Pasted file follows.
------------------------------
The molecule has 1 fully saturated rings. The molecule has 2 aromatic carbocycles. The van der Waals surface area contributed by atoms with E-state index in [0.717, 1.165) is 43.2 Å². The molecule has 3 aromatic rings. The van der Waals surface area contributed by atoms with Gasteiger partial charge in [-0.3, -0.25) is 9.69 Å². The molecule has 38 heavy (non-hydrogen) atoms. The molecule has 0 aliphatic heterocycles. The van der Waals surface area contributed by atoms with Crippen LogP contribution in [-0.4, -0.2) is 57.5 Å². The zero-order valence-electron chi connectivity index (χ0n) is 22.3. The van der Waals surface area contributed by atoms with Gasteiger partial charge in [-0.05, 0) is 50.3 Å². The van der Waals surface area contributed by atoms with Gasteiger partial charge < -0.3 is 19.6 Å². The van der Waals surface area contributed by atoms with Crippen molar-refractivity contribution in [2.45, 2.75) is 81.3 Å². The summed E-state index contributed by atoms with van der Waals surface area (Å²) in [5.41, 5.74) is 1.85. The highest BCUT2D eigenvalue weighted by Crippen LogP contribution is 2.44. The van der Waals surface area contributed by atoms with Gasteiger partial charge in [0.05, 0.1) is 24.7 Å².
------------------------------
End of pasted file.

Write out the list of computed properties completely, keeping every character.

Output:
The molecule has 1 fully saturated rings. The molecule has 2 aromatic carbocycles. The van der Waals surface area contributed by atoms with E-state index in [0.717, 1.165) is 43.2 Å². The molecule has 3 aromatic rings. The van der Waals surface area contributed by atoms with Gasteiger partial charge in [-0.3, -0.25) is 9.69 Å². The molecule has 38 heavy (non-hydrogen) atoms. The molecule has 0 aliphatic heterocycles. The van der Waals surface area contributed by atoms with Crippen LogP contribution in [-0.4, -0.2) is 57.5 Å². The zero-order valence-electron chi connectivity index (χ0n) is 22.3. The van der Waals surface area contributed by atoms with Gasteiger partial charge in [-0.05, 0) is 50.3 Å². The van der Waals surface area contributed by atoms with Gasteiger partial charge < -0.3 is 19.6 Å². The van der Waals surface area contributed by atoms with Crippen molar-refractivity contribution in [2.45, 2.75) is 81.3 Å². The summed E-state index contributed by atoms with van der Waals surface area (Å²) in [5.41, 5.74) is 1.85. The highest BCUT2D eigenvalue weighted by Crippen LogP contribution is 2.44. The van der Waals surface area contributed by atoms with Gasteiger partial charge in [0.05, 0.1) is 24.7 Å².